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Keeping Pet Finches Warm

Indoor birds should not be kept in an unheated room during the winter - anything below 8C will make them shiver and could lead to a depressed immune system. In general, if the ambient temperature is comfortable for you, it will be comfortable for your finches.

Canary perched in outside aviary
Birds kept outdoors need to be kept warm in the colder months

If a finch is feeling the cold, he will sit with his feathers fluffed up for long periods (conversely, if too hot he will sit with his wings away from his body and his beak open). Keeping a cover over the cage at night will help retain heat.

Indoors, central heating or storage heaters will solve the problem, especially if you have temperature regulators on each radiator. Make sure the birds’ room is well-sealed, to minimise draughts and temperature plunges. Double-glazing will reduce the risk of an overnight freeze.

An open fire to heat an indoor room isn’t hazardous to finches, (as long as all the smoke is going up the chimney). If this is the only source of heat, however, the room will soon cool down during the night; so, again, make sure the room is kept as cosy as possible.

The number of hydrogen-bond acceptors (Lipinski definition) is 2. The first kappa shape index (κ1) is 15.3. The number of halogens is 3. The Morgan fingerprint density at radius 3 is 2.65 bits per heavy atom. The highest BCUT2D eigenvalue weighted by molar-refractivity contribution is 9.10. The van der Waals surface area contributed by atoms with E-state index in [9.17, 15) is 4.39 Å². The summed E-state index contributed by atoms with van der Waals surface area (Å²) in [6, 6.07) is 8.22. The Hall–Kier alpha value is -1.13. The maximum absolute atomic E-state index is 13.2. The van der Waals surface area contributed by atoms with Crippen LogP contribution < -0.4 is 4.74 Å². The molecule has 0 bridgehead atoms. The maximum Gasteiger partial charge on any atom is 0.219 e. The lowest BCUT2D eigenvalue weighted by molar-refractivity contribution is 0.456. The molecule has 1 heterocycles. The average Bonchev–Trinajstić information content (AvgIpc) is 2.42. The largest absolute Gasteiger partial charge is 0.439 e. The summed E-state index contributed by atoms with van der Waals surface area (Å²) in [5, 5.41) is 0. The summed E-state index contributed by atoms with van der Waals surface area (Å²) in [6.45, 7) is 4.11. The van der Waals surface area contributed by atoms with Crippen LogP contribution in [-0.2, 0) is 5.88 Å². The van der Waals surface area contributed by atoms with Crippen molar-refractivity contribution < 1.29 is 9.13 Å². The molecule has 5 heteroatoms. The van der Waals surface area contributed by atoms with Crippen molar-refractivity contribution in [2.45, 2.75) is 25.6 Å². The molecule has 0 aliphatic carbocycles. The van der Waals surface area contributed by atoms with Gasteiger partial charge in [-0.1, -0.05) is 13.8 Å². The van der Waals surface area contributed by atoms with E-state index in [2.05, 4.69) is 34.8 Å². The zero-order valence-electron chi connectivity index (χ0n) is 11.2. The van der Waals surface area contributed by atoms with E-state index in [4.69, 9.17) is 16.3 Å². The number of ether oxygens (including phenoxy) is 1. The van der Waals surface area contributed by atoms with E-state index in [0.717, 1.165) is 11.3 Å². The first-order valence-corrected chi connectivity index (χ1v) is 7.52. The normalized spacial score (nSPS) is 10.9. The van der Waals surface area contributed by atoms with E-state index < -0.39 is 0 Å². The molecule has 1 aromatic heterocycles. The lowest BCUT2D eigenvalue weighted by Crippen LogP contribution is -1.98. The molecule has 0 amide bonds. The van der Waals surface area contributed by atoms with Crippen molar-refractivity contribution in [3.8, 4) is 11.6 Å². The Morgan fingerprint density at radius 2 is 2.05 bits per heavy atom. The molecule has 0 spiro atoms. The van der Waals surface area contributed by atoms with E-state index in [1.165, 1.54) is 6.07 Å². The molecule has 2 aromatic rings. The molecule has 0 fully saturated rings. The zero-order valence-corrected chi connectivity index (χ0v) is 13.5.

What Temperature do Canaries and Finches Need?

Canaries and larger finches can survive temperatures as low as -8C in the wild, but these are extremes that should be avoided. All outdoor or bird room finches will need protecting from the winter cold with an aviary heater. Indoors, the temperature should not be allowed to dip below 8C.

Naturally hot or cool air temperatures are not usually a problem for healthy Canaries and pet finches, so any European country is a suitable location. Sudden changes in temperature, however, are bad for the birds. Avoid doorways or other drafty spots, and don’t place the cage next to radiators or air-conditioning units.

You can check for drafts by lighting a candle and holding it still on each side off the cage for a few seconds. If the flame flickers, you have a draft to contend with. Draft excluders or the judicious placing of draft-blocking objects may solve the problem.

If your birds are being kept outdoors in an aviary, there will need to be plenty of shelter from wind and weather, in the form of screens, canopies and indoor areas. See the Aviaries and Bird Rooms section for more details.

Customer Images


Christopher, 7 December 2019

Very interesting and informative bird keeping